KR: Lots of options on the juvenile scene — the Prix Morny (G1), where Vandeek denied Ramatuelle on very soft going that might have been against her; Risk It’s smart debut at Saratoga; and Beholder’s daughter, Tamara, who overcame a troubled start to win first out at Del Mar — but I’ll go further afield to Japan, to highlight Prognosis’s big win in Sunday’s Sapporo Kinen (G2).

A five-year-old son of Deep Impact making only his 10th career start, Prognosis rolled by four commanding lengths over a field that included the likes of Danon Beluga, Hishi Iguazu, defending champion Jack d’Or, Win Marilyn, and Shahryar, who was planning to use this as a springboard to the Breeders’ Cup Turf (G1). Prognosis is now in the form of his life, having captured the March 12 Kinko Sho (G2) and finished second to Hong Kong supremo Romantic Warrior in the QEII Cup (G1) at Sha Tin prior to his Sapporo heroics.

VH: It's always nice to see legends of the turf produce capable-looking offspring, and that's what we saw at Del Mar on Saturday when Tamara, a juvenile daughter of four-time champion mare Beholder, won well at first asking. She did so despite stumbling at the start and racing down on the inside throughout, which can be tricky for an inexperienced runner. It'll be fun to see her progress.

I also thought Aspray bounced back nicely in the Lake Placid (G2) from her dull performance in the Belmont Oaks (G1), in which she had no pace to chase, and is now bound for the Queen Elizabeth II Challenge Cup (G1) at Keeneland in October. 

What are you looking forward to most this week?

JS: The $1.25 million Travers features three leading players in the three-year-old division. Forte and Mage are the probable top two betting choices, but I will side with Belmont (G1) winner Arcangelo. He registered a field-best 110 Brisnet Speed rating last time, the Travers marks only his third stakes appearance, and Arcangelo will have more to offer.

KR: With all of the marquee action at York’s Ebor Festival this week, and great matchups in several major races at Saratoga, I’d like to be more creative than saying the Travers. But the “Midsummer Derby” really is the most tantalizing, as the race of the season that should decide the three-year-old male title.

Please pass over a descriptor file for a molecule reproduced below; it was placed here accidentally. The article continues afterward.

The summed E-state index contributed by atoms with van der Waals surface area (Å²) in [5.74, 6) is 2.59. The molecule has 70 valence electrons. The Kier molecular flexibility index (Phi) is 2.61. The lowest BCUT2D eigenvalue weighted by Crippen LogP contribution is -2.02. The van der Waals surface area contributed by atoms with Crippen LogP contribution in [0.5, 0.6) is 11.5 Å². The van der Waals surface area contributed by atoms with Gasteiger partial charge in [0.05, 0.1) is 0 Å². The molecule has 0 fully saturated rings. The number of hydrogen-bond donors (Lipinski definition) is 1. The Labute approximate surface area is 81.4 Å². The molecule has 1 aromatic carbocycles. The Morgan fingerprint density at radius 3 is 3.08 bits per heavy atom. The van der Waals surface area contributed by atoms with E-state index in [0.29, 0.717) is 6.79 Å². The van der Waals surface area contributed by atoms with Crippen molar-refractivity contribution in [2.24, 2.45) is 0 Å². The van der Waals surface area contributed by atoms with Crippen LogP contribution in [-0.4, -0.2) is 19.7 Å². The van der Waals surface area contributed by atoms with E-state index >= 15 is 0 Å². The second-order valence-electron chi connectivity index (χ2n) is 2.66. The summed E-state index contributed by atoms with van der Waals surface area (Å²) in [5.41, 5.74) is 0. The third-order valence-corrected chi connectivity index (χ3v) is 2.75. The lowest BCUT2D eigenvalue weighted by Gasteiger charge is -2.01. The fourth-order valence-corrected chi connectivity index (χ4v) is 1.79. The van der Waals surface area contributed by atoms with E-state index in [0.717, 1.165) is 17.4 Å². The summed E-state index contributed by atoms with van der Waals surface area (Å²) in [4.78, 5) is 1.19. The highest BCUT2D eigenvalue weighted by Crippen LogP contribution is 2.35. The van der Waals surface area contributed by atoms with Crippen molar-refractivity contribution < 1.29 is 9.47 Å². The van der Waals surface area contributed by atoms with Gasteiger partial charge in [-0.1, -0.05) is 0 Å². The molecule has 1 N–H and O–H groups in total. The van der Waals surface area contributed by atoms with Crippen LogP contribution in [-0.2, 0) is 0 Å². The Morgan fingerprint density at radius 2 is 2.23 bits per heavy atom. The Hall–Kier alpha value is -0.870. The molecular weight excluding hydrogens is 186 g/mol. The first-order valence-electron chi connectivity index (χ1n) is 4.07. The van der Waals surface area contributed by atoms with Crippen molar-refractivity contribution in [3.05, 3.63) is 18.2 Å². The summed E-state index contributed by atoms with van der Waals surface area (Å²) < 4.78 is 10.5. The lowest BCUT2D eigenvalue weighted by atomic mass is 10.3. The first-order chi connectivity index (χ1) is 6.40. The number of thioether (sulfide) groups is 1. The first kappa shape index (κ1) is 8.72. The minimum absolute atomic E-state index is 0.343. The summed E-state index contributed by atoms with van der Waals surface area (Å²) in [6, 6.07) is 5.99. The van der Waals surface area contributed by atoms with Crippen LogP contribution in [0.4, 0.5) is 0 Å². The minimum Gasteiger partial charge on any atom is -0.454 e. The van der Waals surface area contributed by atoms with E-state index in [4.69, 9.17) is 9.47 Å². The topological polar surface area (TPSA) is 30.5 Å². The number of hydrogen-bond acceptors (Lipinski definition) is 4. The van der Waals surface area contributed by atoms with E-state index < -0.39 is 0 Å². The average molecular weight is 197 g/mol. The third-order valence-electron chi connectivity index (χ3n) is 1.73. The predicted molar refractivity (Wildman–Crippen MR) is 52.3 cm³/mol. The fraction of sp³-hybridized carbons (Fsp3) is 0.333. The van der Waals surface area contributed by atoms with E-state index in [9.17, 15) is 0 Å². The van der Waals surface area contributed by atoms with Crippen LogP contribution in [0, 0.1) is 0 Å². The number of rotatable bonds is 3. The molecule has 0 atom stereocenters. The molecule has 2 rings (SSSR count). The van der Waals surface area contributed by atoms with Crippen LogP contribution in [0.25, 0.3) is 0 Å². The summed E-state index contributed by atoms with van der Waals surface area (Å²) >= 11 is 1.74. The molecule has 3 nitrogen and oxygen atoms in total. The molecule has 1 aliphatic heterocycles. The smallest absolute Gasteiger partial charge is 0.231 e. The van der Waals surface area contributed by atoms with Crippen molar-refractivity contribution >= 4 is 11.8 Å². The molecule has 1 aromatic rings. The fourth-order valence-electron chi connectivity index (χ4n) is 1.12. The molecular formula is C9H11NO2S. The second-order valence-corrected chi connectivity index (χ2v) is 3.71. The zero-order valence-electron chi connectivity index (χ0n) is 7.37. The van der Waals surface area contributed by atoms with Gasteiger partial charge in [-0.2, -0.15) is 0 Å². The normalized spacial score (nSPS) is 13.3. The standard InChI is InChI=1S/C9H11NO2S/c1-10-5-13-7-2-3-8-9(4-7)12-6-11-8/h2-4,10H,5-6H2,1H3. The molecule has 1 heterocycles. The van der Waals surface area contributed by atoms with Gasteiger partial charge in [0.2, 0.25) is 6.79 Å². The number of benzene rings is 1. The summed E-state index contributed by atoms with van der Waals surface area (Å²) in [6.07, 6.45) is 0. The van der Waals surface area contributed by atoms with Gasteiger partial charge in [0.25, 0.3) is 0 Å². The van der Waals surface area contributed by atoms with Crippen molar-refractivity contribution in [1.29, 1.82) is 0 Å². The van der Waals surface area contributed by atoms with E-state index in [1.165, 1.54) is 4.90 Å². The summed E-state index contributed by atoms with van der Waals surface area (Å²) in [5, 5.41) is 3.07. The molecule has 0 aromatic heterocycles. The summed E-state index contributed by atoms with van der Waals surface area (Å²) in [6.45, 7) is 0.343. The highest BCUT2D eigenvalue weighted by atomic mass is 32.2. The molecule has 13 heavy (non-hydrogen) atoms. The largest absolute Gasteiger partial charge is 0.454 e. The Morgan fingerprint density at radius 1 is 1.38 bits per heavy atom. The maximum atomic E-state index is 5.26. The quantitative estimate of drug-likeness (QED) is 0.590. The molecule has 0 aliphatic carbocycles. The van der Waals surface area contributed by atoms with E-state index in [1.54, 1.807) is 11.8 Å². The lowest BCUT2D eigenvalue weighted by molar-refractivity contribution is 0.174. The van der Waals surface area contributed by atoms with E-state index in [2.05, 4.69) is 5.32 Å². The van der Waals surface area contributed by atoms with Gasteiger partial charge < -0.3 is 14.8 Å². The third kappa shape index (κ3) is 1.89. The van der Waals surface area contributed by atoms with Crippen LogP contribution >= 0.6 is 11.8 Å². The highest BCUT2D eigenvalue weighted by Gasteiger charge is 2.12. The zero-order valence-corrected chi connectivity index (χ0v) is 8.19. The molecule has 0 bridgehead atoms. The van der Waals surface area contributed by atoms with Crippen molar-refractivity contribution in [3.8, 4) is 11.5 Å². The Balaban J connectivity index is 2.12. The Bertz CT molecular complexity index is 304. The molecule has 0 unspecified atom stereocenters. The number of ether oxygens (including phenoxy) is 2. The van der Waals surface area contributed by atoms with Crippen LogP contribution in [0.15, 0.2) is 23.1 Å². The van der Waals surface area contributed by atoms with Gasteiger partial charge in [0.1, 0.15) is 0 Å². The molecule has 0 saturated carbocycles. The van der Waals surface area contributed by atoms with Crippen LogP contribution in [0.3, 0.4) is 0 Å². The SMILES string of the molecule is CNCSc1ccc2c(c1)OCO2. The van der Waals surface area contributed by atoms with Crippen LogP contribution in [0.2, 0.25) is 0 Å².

Will late-blooming Belmont winner Arcangelo continue his ascent here, and win the Travers like sire Arrogate? Will Kentucky Derby winner Mage reassert himself, after honorable placings in the Preakness and Haskell? Or will last year’s champion two-year-old Forte reconfirm his status as the best of his crop by beating all three Triple Crown race winners? The weakest of that classic trio appears to be National Treasure, who had a gift scenario at Pimlico, but has to deal with progressive pace factor Scotland here. Adding to the intrigue are the blinkers-on angles for Tapit Trice and Disarm.

VH: Clarity in the three-year-old male picture (hopefully) after the Travers. Among the storylines is the rematch between Belmont winner Arcangelo and champion Forte, who was a gallant second in the "Test of the Champion" despite being asked to overcome a 10-week layoff. Forte is still probably my choice as pro tem leader: he won the Fountain of Youth (G2) and Florida Derby (G1) over Mage, who won the Kentucky Derby in his absence, and also bagged the Jim Dandy (G2). Speaking of Mage, he's exiting the Haskell (G1), which has really turned into a negative prep for the Travers. He could certainly prove me wrong, but I'm cool to his chances of toppling both Forte and Arcangelo here.